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An Efficient Approach for the Total Synthesis of Cyclotides by Microwave Assisted Fmoc-SPPS
Uppsala University, Disciplinary Domain of Medicine and Pharmacy, Faculty of Pharmacy, Department of Medicinal Chemistry, Division of Pharmacognosy.
Uppsala University, Disciplinary Domain of Medicine and Pharmacy, Faculty of Pharmacy, Department of Medicinal Chemistry, Division of Pharmacognosy.
Uppsala University, Disciplinary Domain of Medicine and Pharmacy, Faculty of Pharmacy, Department of Medicinal Chemistry, Division of Pharmacognosy. Department of Pharmaceutical ChemistrySchool of Pharmacy, Addis Ababa UniversityAddis AbabaEthiopia.
Uppsala University, Disciplinary Domain of Medicine and Pharmacy, Faculty of Pharmacy, Department of Medicinal Chemistry, Division of Pharmacognosy.
2010 (English)In: International Journal of Peptide Research and Therapeutics, ISSN 1573-3149, Vol. 16, no 3, 167-176 p.Article in journal (Refereed) Published
Abstract [en]

Cyclotides are mini-proteins of approximately 30 amino acid residues that have a unique structure consisting of a head-to-tail cyclized backbone and a knotted arrangement of three disulfide bonds. This unique cyclotide structure provides exceptional stability to chemical, enzymatic and thermal treatments and has been implicated as an ideal drug scaffold for the development into agricultural and biotechnological agents. In the current work, we present the first method for microwave assisted Fmoc-SPPS of cyclotides. This protocol adopts a strategy that combines optimized microwave assisted chemical reactions for Fmoc-SPPS of the peptide backbone, the cleavage of the protected peptide and the introduction of a thioester at the C-terminal carboxylic acid to obtain the head-to-tail cyclized cyclotide backbone by native chemical ligation. To exemplify the utility of this protocol in the synthesis of a wide array of different cyclotide sequences we synthesized representative members from the three cyclotide subfamilies-the Mobius kalata B1, the bracelet cycloviolacin O2 and the trypsin inhibitory MCoTI-II. In addition, a "one pot" reaction promoting both cyclization and oxidative folding of crude peptide thioester was adapted for kalata B1 and MCoTI-II.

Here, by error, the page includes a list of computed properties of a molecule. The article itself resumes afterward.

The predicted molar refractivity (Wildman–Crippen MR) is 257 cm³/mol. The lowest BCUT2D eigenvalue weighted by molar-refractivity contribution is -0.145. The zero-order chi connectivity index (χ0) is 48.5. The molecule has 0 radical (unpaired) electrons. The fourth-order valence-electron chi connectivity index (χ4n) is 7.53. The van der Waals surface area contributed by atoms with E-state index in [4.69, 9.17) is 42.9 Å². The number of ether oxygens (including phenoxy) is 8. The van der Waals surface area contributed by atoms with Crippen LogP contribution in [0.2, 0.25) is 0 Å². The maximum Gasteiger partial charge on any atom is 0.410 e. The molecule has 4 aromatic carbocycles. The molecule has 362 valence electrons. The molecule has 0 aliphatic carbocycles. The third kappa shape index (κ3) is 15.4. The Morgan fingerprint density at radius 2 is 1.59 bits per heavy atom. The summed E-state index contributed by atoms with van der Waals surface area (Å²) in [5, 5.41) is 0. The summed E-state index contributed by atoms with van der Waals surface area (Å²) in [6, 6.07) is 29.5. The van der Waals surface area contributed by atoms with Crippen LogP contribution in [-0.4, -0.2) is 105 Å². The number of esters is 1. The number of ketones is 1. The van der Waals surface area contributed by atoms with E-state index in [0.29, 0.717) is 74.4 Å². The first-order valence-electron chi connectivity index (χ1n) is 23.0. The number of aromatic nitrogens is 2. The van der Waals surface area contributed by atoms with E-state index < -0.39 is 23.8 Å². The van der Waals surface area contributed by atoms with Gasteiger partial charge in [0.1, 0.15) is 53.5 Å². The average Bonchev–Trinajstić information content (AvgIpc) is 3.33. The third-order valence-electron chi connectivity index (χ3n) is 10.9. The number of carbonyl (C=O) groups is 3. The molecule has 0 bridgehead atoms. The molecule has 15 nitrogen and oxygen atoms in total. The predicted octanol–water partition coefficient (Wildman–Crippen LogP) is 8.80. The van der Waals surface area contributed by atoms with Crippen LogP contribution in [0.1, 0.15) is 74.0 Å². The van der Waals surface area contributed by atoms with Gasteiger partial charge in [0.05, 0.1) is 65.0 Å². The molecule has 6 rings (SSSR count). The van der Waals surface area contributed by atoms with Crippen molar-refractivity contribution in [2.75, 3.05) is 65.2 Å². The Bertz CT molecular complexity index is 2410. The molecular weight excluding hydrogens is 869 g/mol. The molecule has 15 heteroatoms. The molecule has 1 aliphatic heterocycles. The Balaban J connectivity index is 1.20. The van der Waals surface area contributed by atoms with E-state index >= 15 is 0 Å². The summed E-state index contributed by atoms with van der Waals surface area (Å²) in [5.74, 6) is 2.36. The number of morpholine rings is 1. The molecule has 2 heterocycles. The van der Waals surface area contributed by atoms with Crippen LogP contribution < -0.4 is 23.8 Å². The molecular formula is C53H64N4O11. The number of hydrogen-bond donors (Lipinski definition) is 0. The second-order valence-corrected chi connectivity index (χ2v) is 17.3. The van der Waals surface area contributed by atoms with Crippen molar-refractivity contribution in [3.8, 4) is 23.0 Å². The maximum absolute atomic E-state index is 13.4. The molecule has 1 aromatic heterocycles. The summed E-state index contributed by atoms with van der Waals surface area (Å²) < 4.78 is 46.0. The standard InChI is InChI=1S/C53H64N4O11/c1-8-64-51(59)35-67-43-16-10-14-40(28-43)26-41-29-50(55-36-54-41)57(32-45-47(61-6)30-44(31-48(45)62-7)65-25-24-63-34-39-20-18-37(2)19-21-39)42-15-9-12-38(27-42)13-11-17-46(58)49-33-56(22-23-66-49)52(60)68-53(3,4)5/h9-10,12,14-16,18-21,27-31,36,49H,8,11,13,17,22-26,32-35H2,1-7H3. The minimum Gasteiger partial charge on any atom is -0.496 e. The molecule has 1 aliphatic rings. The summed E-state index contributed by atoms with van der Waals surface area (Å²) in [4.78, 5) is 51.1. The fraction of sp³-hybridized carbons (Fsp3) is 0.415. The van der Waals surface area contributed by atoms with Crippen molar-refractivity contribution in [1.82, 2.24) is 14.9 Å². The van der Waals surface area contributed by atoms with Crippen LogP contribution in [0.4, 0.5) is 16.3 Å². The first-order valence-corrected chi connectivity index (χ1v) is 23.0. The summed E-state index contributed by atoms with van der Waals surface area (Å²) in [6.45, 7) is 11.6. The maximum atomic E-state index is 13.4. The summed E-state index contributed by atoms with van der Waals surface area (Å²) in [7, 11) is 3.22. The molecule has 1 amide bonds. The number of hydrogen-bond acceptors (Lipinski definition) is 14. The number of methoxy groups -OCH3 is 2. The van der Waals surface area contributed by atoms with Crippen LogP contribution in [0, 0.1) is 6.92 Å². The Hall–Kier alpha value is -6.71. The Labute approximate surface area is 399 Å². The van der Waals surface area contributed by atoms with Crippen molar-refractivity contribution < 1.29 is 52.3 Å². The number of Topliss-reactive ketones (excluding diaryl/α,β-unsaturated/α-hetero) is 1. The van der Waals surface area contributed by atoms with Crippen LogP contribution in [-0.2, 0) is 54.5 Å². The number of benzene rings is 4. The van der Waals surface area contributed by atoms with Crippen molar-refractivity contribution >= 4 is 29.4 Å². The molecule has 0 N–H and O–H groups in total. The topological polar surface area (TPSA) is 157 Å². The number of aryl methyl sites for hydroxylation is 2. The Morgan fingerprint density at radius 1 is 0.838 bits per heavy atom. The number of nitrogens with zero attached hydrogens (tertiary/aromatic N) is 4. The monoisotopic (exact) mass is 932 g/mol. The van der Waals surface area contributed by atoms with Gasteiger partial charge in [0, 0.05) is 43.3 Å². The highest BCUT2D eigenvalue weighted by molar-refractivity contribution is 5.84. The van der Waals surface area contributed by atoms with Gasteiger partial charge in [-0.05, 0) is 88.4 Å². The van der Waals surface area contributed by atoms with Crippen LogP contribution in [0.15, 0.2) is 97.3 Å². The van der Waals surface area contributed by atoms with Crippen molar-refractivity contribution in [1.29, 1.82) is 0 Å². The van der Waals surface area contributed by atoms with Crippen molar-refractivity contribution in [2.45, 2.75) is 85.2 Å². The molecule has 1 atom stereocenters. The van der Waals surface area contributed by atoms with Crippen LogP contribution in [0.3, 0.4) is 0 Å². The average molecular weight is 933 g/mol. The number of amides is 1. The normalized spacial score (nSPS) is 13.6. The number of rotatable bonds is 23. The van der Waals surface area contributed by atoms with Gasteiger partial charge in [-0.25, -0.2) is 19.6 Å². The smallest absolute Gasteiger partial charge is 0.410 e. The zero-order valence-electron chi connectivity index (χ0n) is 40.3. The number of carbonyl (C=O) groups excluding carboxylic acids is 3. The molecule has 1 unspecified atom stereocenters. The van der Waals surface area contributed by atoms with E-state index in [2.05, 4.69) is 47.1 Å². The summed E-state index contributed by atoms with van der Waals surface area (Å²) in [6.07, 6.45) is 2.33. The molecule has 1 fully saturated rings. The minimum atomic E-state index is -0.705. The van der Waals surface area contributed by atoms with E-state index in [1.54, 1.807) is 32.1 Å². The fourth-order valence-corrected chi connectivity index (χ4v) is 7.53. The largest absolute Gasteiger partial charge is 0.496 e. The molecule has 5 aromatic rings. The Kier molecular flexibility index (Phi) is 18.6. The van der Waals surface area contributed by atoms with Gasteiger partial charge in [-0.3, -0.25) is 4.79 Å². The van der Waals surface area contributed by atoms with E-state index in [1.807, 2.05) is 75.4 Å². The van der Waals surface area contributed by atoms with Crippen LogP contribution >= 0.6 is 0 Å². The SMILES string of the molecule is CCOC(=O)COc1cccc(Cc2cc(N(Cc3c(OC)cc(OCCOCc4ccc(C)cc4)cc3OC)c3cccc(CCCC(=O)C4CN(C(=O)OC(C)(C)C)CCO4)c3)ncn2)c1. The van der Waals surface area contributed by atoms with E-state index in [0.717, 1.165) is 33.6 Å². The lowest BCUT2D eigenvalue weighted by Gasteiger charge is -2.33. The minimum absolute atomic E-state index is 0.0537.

Place, publisher, year, edition, pages
2010. Vol. 16, no 3, 167-176 p.
Keyword [en]
Cyclotides, Microwave chemistry, Fmoc-SPPS, Circular proteins, Cystine knot, Native chemical ligation
National Category
Pharmaceutical Sciences
Identifiers
URN: urn:nbn:se:uu:diva-134899DOI: 10.1007/s10989-010-9221-0ISI: 000281682600007OAI: oai:DiVA.org:uu-134899DiVA: diva2:374063
Available from: 2010-12-02 Created: 2010-12-02 Last updated: 2017-05-11Bibliographically approved
In thesis
1. Engineering of the Ultra-stable Cystine Knot Framework of Microproteins: Design, Chemical Synthesis and Structural Studies
Open this publication in new window or tab >>Engineering of the Ultra-stable Cystine Knot Framework of Microproteins: Design, Chemical Synthesis and Structural Studies
2011 (English)Doctoral thesis, comprehensive summary (Other academic)
Abstract [en]

Ultra-stable cystine knotted microproteins, in which two disulfides and their connecting backbones form a circle that is penetrated by the third disulfide bonds, have attracted high interest due to their resistance to degradation in vitro and potential for the development of peptide drugs. This thesis gives new insights into engineering of that framework of microproteins, including approaches to their chemical synthesis, backbone engineering, structural and biological evaluations.

Synthetic and oxidative folding approaches for bracelet cyclotides, a family of cyclic cystine knotted microproteins, was developed using a model peptide, cycloviolacin O2. Following assembly of the peptide chain, protected peptide was generated by mild cleavage that was subsequently thioesterified and cyclized in solution. The cyclic peptide was oxidatively folded under optimized conditions containing co-solvent and non-ionic detergent affording native cycloviolacin O2 as a major product. To gain further insights into the heterogeneity, efficiency and kinetics of cyclotides’ oxidative folding, the intermediates that accumulate in oxidative refolding pathways of all cyclotide subfamilies: Möbius, bracelet and the hybrid cyclotides were quantitatively determined under four different folding conditions. The results were used for defining major folding pathways, which indicated that Möbius cyclotides might accumulate heterogeneous folding intermediates with one-, two- and three-disulfides, whereas bracelet tend to accumulate a homogenous intermediate with three-disulfides, depending on the buffer systems used.